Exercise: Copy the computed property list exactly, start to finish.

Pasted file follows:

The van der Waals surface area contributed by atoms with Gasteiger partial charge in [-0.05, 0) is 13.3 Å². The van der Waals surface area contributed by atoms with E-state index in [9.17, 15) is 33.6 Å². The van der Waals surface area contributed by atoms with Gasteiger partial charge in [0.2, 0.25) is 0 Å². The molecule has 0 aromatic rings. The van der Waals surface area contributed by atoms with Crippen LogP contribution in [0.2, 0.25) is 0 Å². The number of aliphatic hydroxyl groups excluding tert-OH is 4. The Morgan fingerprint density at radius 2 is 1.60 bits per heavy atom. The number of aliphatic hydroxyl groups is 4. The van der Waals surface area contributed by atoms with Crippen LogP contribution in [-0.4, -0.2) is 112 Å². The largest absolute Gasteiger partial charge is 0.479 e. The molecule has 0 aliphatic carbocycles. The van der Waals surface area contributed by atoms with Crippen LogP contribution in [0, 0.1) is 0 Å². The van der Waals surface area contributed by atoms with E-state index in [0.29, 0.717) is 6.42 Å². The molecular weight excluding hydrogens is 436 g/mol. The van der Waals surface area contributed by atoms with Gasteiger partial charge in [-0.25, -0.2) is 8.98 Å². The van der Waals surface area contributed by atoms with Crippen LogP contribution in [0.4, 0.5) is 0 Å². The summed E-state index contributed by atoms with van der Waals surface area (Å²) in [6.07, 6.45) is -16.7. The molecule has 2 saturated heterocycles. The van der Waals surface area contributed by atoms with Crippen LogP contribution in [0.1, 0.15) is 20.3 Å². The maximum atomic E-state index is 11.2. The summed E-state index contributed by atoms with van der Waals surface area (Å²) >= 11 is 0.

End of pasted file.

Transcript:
The van der Waals surface area contributed by atoms with Gasteiger partial charge in [-0.05, 0) is 13.3 Å². The van der Waals surface area contributed by atoms with E-state index in [9.17, 15) is 33.6 Å². The van der Waals surface area contributed by atoms with Gasteiger partial charge in [0.2, 0.25) is 0 Å². The molecule has 0 aromatic rings. The van der Waals surface area contributed by atoms with Crippen LogP contribution in [0.2, 0.25) is 0 Å². The number of aliphatic hydroxyl groups excluding tert-OH is 4. The Morgan fingerprint density at radius 2 is 1.60 bits per heavy atom. The number of aliphatic hydroxyl groups is 4. The van der Waals surface area contributed by atoms with Crippen LogP contribution in [-0.4, -0.2) is 112 Å². The largest absolute Gasteiger partial charge is 0.479 e. The molecule has 0 aliphatic carbocycles. The van der Waals surface area contributed by atoms with Crippen LogP contribution in [0, 0.1) is 0 Å². The van der Waals surface area contributed by atoms with E-state index in [0.29, 0.717) is 6.42 Å². The molecular weight excluding hydrogens is 436 g/mol. The van der Waals surface area contributed by atoms with Gasteiger partial charge in [-0.25, -0.2) is 8.98 Å². The van der Waals surface area contributed by atoms with Crippen LogP contribution in [0.4, 0.5) is 0 Å². The summed E-state index contributed by atoms with van der Waals surface area (Å²) in [6.07, 6.45) is -16.7. The molecule has 2 saturated heterocycles. The van der Waals surface area contributed by atoms with Crippen LogP contribution in [0.1, 0.15) is 20.3 Å². The maximum atomic E-state index is 11.2. The summed E-state index contributed by atoms with van der Waals surface area (Å²) >= 11 is 0.